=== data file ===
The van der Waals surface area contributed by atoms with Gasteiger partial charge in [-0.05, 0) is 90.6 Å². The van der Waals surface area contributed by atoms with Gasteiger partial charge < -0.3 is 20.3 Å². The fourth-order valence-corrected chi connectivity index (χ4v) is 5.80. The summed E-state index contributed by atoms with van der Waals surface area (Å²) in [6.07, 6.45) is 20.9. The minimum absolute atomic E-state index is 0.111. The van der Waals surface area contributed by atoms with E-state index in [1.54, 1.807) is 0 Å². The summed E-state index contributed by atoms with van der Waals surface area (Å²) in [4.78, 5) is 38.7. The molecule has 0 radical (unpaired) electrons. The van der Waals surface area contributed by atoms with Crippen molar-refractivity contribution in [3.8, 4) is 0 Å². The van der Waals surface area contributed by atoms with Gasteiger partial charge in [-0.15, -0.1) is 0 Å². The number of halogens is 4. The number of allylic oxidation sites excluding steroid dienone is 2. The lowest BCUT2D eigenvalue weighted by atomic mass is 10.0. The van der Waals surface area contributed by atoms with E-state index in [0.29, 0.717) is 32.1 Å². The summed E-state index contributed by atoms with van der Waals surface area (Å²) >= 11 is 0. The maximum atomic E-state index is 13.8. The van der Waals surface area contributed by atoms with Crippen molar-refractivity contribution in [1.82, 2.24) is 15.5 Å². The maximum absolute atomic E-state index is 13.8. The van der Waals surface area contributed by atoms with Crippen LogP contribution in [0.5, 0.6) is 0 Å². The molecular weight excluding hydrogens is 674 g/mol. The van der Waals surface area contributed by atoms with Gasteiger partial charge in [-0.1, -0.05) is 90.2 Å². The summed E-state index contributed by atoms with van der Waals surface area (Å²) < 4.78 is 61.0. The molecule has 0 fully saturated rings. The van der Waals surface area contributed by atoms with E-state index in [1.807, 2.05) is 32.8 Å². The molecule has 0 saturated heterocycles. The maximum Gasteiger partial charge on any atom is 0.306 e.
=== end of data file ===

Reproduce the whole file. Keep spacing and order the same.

The van der Waals surface area contributed by atoms with Gasteiger partial charge in [-0.05, 0) is 90.6 Å². The van der Waals surface area contributed by atoms with Gasteiger partial charge < -0.3 is 20.3 Å². The fourth-order valence-corrected chi connectivity index (χ4v) is 5.80. The summed E-state index contributed by atoms with van der Waals surface area (Å²) in [6.07, 6.45) is 20.9. The minimum absolute atomic E-state index is 0.111. The van der Waals surface area contributed by atoms with E-state index in [1.54, 1.807) is 0 Å². The summed E-state index contributed by atoms with van der Waals surface area (Å²) in [4.78, 5) is 38.7. The molecule has 0 radical (unpaired) electrons. The van der Waals surface area contributed by atoms with Crippen molar-refractivity contribution in [3.8, 4) is 0 Å². The van der Waals surface area contributed by atoms with Gasteiger partial charge in [-0.15, -0.1) is 0 Å². The number of halogens is 4. The number of allylic oxidation sites excluding steroid dienone is 2. The lowest BCUT2D eigenvalue weighted by atomic mass is 10.0. The van der Waals surface area contributed by atoms with E-state index in [0.29, 0.717) is 32.1 Å². The summed E-state index contributed by atoms with van der Waals surface area (Å²) >= 11 is 0. The maximum atomic E-state index is 13.8. The van der Waals surface area contributed by atoms with Crippen molar-refractivity contribution in [1.82, 2.24) is 15.5 Å². The maximum absolute atomic E-state index is 13.8. The van der Waals surface area contributed by atoms with Crippen LogP contribution in [0.5, 0.6) is 0 Å². The molecular weight excluding hydrogens is 674 g/mol. The van der Waals surface area contributed by atoms with Gasteiger partial charge in [-0.1, -0.05) is 90.2 Å². The summed E-state index contributed by atoms with van der Waals surface area (Å²) < 4.78 is 61.0. The molecule has 0 fully saturated rings. The van der Waals surface area contributed by atoms with E-state index in [1.807, 2.05) is 32.8 Å². The molecule has 0 saturated heterocycles. The maximum Gasteiger partial charge on any atom is 0.306 e.